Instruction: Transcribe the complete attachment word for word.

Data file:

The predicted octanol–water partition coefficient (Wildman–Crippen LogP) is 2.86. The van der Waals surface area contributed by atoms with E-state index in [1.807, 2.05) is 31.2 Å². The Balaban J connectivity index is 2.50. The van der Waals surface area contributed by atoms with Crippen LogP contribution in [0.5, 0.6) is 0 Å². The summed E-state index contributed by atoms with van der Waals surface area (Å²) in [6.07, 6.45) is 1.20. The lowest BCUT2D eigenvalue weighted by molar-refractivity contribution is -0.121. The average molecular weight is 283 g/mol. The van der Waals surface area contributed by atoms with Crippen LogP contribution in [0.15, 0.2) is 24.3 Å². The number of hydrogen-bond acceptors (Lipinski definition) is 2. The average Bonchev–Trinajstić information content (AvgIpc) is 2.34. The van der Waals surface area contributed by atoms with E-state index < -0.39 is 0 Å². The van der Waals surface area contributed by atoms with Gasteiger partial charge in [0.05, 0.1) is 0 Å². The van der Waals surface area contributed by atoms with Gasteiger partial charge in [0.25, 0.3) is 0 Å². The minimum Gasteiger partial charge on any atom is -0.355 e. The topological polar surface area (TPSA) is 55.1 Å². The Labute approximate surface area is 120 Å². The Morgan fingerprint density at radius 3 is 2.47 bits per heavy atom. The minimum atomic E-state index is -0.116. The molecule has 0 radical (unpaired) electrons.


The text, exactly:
The predicted octanol–water partition coefficient (Wildman–Crippen LogP) is 2.86. The van der Waals surface area contributed by atoms with E-state index in [1.807, 2.05) is 31.2 Å². The Balaban J connectivity index is 2.50. The van der Waals surface area contributed by atoms with Crippen LogP contribution in [0.5, 0.6) is 0 Å². The summed E-state index contributed by atoms with van der Waals surface area (Å²) in [6.07, 6.45) is 1.20. The lowest BCUT2D eigenvalue weighted by molar-refractivity contribution is -0.121. The average molecular weight is 283 g/mol. The van der Waals surface area contributed by atoms with Crippen LogP contribution in [0.15, 0.2) is 24.3 Å². The number of hydrogen-bond acceptors (Lipinski definition) is 2. The average Bonchev–Trinajstić information content (AvgIpc) is 2.34. The van der Waals surface area contributed by atoms with E-state index < -0.39 is 0 Å². The van der Waals surface area contributed by atoms with Gasteiger partial charge in [0.05, 0.1) is 0 Å². The van der Waals surface area contributed by atoms with Gasteiger partial charge in [0.25, 0.3) is 0 Å². The minimum Gasteiger partial charge on any atom is -0.355 e. The topological polar surface area (TPSA) is 55.1 Å². The Labute approximate surface area is 120 Å². The Morgan fingerprint density at radius 3 is 2.47 bits per heavy atom. The minimum atomic E-state index is -0.116. The molecule has 0 radical (unpaired) electrons.